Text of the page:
One can safely assume that when the next chapter of dark musical history is written, Collide will be remembered as pioneers. They create dark electronic musical hybrids coupled with waves of sensual emotion. Equally, it is at home in the club setting or in the bedroom during those long intimate nights. No other band has been able to pair intense yet physically enticing sound elements before or since.
Collides latest release, Some Kind of Strange, joined musical forces with exemplary artists such as cEvin Key, Rogerio Silva, Kevin Kipnis, Kef, Gilbert Levy, X-8 and Danny Carey. Although this recording still maintains a healthy dose of enticing delivery, there is less focus on it. Instead, it explores and creates a strong sense of internalized eroticism coupled with introspection. Lyrically, there is a lot of intentional ambiguity enabling the listener to interpret the rising thoughts and feelings toggled from the subconscious mind.
Collides usage of seductiveness is most evident with kaRins vocal delivery. Contrary to what some may think, her innate gift taps into that center of herself that is at once Goddess-like and fully aware of her womanhood. Statik and company paint a mirage that embodies sound that moves in one direction and then manages to somehow twist up and hit the listener differently with each repeat listen. The overall work conveys elements that are dark, electronic, wickedly sensual, ambiguous, forthright, surrealistic, forlorn yet positive in a rather unique fashion. Clearly it would be a disservice to try to categorize the CD into any one restrictive genre. It is undoubtedly a benchmark of dark electronic music, yet there is so much more fulminating under the main layers of sound.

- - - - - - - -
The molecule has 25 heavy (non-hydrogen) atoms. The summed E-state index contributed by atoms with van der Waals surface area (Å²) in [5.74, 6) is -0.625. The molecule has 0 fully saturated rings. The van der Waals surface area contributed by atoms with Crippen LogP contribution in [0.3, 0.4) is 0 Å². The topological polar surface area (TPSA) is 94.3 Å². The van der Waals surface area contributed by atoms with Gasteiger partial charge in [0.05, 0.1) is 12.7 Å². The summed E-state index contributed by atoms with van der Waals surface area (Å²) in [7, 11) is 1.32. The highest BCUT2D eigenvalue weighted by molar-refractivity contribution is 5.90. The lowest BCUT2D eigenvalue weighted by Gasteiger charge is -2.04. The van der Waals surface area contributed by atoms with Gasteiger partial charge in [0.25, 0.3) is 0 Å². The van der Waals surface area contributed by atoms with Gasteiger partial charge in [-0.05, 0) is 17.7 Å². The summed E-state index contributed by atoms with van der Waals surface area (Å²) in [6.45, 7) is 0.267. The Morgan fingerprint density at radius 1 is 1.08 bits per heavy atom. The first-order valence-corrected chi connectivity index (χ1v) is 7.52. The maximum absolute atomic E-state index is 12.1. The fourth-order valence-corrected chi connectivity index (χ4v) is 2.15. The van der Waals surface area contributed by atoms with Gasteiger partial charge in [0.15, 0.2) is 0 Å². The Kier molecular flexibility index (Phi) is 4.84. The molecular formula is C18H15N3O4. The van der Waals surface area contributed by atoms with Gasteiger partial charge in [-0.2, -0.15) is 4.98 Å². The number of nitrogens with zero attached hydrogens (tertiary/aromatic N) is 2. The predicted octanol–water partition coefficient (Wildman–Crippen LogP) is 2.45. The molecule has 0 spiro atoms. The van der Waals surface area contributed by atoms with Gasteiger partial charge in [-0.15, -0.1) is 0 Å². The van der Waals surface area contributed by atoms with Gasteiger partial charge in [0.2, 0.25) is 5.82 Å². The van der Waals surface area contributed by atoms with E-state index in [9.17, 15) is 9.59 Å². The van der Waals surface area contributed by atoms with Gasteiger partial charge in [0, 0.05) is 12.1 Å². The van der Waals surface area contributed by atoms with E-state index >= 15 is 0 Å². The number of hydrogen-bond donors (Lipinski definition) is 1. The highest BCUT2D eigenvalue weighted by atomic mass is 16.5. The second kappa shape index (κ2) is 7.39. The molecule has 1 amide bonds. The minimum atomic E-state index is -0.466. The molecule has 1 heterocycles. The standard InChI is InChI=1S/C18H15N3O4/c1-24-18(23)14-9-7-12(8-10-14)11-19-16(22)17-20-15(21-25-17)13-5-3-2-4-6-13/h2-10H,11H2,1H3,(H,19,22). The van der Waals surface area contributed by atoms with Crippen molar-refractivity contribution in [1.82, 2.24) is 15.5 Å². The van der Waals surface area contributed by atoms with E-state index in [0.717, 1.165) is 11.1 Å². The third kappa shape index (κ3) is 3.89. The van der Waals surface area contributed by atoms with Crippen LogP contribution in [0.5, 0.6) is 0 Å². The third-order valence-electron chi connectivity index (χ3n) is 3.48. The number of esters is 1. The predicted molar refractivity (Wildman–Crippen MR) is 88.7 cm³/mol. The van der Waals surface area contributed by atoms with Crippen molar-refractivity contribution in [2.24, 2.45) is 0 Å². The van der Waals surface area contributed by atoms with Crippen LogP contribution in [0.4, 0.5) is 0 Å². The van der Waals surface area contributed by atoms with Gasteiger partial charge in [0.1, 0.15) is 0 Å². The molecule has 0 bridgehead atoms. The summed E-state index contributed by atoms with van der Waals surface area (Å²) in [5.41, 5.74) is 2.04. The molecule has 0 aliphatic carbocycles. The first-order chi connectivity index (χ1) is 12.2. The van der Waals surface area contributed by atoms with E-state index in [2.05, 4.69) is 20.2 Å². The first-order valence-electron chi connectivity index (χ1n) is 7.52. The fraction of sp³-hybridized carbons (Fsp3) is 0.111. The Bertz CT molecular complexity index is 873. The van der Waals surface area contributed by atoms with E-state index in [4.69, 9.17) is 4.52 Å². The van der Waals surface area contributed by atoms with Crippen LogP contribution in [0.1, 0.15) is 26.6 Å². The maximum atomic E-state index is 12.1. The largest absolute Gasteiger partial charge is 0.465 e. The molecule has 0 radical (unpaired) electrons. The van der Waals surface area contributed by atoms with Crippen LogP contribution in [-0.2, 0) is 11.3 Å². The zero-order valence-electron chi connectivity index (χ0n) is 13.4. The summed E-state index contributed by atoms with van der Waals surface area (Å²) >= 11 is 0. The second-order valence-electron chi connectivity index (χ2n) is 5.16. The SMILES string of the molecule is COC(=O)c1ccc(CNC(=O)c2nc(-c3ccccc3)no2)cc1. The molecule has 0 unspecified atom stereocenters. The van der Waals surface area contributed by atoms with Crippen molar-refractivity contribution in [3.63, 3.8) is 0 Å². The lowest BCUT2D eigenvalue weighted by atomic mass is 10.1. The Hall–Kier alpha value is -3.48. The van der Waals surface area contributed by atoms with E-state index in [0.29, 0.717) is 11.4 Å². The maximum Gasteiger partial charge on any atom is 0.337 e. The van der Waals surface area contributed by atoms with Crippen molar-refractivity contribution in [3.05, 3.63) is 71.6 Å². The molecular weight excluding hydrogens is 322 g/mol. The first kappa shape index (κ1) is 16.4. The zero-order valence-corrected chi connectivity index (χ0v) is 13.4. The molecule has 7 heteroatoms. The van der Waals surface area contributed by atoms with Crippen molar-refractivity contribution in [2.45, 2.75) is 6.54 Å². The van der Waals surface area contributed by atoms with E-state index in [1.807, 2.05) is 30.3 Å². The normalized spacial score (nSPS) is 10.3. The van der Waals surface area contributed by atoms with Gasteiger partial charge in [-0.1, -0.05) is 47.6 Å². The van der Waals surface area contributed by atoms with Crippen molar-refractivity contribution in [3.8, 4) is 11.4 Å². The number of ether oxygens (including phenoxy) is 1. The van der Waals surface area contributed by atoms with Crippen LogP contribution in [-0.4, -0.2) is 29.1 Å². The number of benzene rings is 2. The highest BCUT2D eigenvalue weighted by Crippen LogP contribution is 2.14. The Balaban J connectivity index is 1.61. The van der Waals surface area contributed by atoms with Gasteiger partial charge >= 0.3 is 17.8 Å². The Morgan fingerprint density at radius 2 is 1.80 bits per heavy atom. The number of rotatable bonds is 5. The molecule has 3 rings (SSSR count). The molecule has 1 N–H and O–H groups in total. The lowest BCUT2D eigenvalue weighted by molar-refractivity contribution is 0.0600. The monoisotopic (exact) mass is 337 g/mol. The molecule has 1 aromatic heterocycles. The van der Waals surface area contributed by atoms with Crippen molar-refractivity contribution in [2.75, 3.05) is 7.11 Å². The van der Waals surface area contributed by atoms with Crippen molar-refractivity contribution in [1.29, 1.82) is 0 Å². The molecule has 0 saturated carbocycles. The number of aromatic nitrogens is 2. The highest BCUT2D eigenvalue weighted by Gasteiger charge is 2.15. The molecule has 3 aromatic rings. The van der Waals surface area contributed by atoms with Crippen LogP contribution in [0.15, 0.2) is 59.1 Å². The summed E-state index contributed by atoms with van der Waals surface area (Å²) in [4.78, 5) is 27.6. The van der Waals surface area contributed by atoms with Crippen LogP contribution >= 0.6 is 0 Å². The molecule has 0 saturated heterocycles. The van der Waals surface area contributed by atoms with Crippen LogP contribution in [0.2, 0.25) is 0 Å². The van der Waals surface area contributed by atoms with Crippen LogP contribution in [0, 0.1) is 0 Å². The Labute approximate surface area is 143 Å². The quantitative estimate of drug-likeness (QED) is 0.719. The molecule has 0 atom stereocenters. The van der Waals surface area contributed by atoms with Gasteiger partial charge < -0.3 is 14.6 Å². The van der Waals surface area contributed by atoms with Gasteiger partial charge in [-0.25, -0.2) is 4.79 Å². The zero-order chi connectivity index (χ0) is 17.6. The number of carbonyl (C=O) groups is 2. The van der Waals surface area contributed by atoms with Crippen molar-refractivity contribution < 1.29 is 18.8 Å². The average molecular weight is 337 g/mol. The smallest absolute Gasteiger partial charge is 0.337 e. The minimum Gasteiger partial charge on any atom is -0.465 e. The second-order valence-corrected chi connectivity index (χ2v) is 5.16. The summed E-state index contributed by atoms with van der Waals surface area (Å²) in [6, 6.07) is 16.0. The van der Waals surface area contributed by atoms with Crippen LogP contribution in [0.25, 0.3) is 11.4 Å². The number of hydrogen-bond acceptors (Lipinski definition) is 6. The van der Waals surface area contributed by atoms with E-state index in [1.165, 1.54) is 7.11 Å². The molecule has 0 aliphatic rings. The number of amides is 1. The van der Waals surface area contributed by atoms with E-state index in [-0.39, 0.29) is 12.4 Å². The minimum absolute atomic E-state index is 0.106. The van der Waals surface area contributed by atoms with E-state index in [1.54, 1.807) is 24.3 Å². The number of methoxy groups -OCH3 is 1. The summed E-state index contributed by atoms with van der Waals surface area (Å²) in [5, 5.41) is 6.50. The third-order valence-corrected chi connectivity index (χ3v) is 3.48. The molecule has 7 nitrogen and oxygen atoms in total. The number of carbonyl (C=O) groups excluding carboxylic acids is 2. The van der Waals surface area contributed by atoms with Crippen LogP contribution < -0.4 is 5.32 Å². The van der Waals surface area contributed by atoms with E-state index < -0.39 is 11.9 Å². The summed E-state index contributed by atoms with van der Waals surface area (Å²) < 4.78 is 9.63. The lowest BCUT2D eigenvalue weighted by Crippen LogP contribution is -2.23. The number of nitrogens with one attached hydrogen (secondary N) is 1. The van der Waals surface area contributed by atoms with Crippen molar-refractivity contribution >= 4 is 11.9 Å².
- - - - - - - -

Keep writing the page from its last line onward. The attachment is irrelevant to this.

Crushed opens with a rather melodic, ambient component while dancing with some of the more distinct edgier industrial sounds. kaRin is vocally in her best element, gently enticing us forward like a siren from one of the seven seas. Statik and company push the edge of the industrial pulse, bringing us closer towards this carefully woven auditory web, carefully wrapped around kaRins vocals. This seems to be one of the most alluring trip hop, industrial hybrids to ever reach a recorded medium thus far. Even with the despondent lyrics, the delivery compels us to realize that tomorrow will see us through, particularly if we somehow manage to embody the muse that kaRin seems to effortlessly evoke at will. Euphoria dances with trip hop electronica, adding punctuations of dark sonic weavings which never overrun the songs velocity. It works as a song of love, longing, introspection and questioning. The lyrics point us toward a cinematic head-set, pushing us towards mental free association.
Somewhere creates a hybrid best described as essences of midnight cool jazz, dashes of Middle Eastern intonations and electronic percussion. It is then funneled through an industrial canvas, while adding the prerequisite sensuality. Somehow it nudges us to go deeper within our personal introspection, while encompassing enough stylization for the club setting. Slither Thing seems to be the most intentionally provocative track to come from Collides roster. We are provided with a serpentine type of delivery that is not afraid to be alluringly potent as it meanders across the musical spectrum.
Inside is a mellow trip hop groove that incorporates portions that are warm yet cool. It is the chilly lonesome midnight musing as much as it is a mesmerizing and transfixing endeavor. We are carried towards our personal surrealistic quest of relational satisfaction. Mutation gives a harsher yet still seductive edge for the rivet-head crowd. On one level, we are thrust into the reality of a relationship that is going nowhere and we must wake up to find our own inner center. At the same time, we are given the subtle impetus of trying to be someone we are not in order to make someone else happy.